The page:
Jewish Journal


September 24, 2013

A Terrific New Book


Photo courtesy RITpress.com

Jack Garner was a chief national film critic for the hundred or so newspapers and outlets of Gannett Company for twenty years, and was the film critic of the Rochester Democrat & Chronicle for thirty years.  I met Mr. Garner and knew him slightly when I was living in Rochester, New York, at a film festival we both covered many years ago.  He has been an inspiration and model for how film criticism should be approached, and this book is also a fine and enjoyable synopsis of his long and rewarding career. 

In a film critic, you want a reviewer who, above all, has good taste, intelligence, and a fine sensitivity.  Mr. Garner has all three in spades.  He set the bar very high for film criticism, and was, and still is, a role model for writing about cinema and all things related. 

Mr. Garner discusses in his book such things as his basic concepts of film reviewing.  “First, I tried to give every film a fair shake.”  “Second, I think of myself as a shades of grey critic.”  Every film has some redeeming quality, he writes, and most films are neither perfect nor completely dismal.  “Third, I try not to give too much away.”  Plot spoilers are the bane of a film reviewer’s existence.  “Finally, I hate numbers or stars” or other such rating system.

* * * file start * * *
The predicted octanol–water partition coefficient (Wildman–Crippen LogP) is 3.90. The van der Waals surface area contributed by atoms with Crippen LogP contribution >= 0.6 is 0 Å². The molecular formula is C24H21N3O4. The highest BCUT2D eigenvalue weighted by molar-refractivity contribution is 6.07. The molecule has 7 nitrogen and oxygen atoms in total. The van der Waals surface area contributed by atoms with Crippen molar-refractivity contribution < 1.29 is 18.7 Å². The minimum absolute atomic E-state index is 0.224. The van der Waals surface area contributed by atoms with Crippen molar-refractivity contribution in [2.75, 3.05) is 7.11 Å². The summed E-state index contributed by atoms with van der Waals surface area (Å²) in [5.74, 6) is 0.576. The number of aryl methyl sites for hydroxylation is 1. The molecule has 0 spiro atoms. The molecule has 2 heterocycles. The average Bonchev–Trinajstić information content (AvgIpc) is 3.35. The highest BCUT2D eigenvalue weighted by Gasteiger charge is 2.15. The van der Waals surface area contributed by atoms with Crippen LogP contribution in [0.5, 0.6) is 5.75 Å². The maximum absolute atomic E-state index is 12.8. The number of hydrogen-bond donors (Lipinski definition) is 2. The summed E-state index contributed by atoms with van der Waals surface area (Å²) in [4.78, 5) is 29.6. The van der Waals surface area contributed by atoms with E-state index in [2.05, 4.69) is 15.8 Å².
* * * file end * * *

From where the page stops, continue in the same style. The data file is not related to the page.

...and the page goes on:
Later on in the book, Mr. Garner discusses what is a critic?  To sum up, he feels that a critic is both a journalist and historian, an advocate both for the consumer and for the arts.  Simply put, a critic is someone who expresses opinions about the quality of a work, and backs up those opinions with examples and justifications. 

A critic must address two basic questions, he writes.  What is the artist trying to do, and how well he or she succeeds.   The film should be considered in light of the  quality of the acting, the execution and originality of ideas, and its form and technique. 

But the most important element of any movie is “a film must have life”  -- it must move you and stir emotional reactions in the viewer.  “A good film demands a reaction.”  I couldn’t agree more.

His book also includes such gems as favorite reviews he’s done over the years, lists of his favorite all time movies and actors and why, his memorable encounters with such icons as Woody Allen, Sophia Loren, Ray Charles, James Stewart, and many others, and his iconic and important essays on the art of cinema. 

Intelligently organized, and very pleasant to read, this excellent book sets the standard for film criticism, and should be considered an essential part of any film lover’s library.

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